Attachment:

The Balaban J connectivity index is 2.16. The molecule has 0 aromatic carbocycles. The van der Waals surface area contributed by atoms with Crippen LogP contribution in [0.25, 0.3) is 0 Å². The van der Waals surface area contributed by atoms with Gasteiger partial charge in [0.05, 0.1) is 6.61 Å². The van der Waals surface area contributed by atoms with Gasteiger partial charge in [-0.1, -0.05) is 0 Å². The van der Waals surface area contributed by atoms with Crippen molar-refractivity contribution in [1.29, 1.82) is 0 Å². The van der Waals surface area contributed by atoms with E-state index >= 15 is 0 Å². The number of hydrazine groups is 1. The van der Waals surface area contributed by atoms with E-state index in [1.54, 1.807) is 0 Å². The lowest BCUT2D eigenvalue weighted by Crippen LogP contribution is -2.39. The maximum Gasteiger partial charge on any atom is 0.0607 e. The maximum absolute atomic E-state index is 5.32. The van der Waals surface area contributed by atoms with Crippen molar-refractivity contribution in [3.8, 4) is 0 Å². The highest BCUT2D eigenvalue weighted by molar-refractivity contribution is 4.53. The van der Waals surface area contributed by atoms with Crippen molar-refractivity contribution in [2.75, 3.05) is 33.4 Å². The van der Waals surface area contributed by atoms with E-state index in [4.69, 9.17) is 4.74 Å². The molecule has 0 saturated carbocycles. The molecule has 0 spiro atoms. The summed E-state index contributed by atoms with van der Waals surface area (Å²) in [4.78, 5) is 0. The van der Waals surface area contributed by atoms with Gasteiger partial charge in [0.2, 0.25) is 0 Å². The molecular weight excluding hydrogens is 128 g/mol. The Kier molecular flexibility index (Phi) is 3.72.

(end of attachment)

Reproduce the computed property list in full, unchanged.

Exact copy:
The Balaban J connectivity index is 2.16. The molecule has 0 aromatic carbocycles. The van der Waals surface area contributed by atoms with Crippen LogP contribution in [0.25, 0.3) is 0 Å². The van der Waals surface area contributed by atoms with Gasteiger partial charge in [0.05, 0.1) is 6.61 Å². The van der Waals surface area contributed by atoms with Gasteiger partial charge in [-0.1, -0.05) is 0 Å². The van der Waals surface area contributed by atoms with Crippen molar-refractivity contribution in [1.29, 1.82) is 0 Å². The van der Waals surface area contributed by atoms with E-state index >= 15 is 0 Å². The number of hydrazine groups is 1. The van der Waals surface area contributed by atoms with E-state index in [1.54, 1.807) is 0 Å². The lowest BCUT2D eigenvalue weighted by Crippen LogP contribution is -2.39. The maximum Gasteiger partial charge on any atom is 0.0607 e. The maximum absolute atomic E-state index is 5.32. The van der Waals surface area contributed by atoms with Crippen molar-refractivity contribution in [3.8, 4) is 0 Å². The highest BCUT2D eigenvalue weighted by molar-refractivity contribution is 4.53. The van der Waals surface area contributed by atoms with Crippen molar-refractivity contribution in [2.75, 3.05) is 33.4 Å². The van der Waals surface area contributed by atoms with E-state index in [4.69, 9.17) is 4.74 Å². The molecule has 0 saturated carbocycles. The molecule has 0 spiro atoms. The summed E-state index contributed by atoms with van der Waals surface area (Å²) in [4.78, 5) is 0. The van der Waals surface area contributed by atoms with Gasteiger partial charge in [0.2, 0.25) is 0 Å². The molecular weight excluding hydrogens is 128 g/mol. The Kier molecular flexibility index (Phi) is 3.72.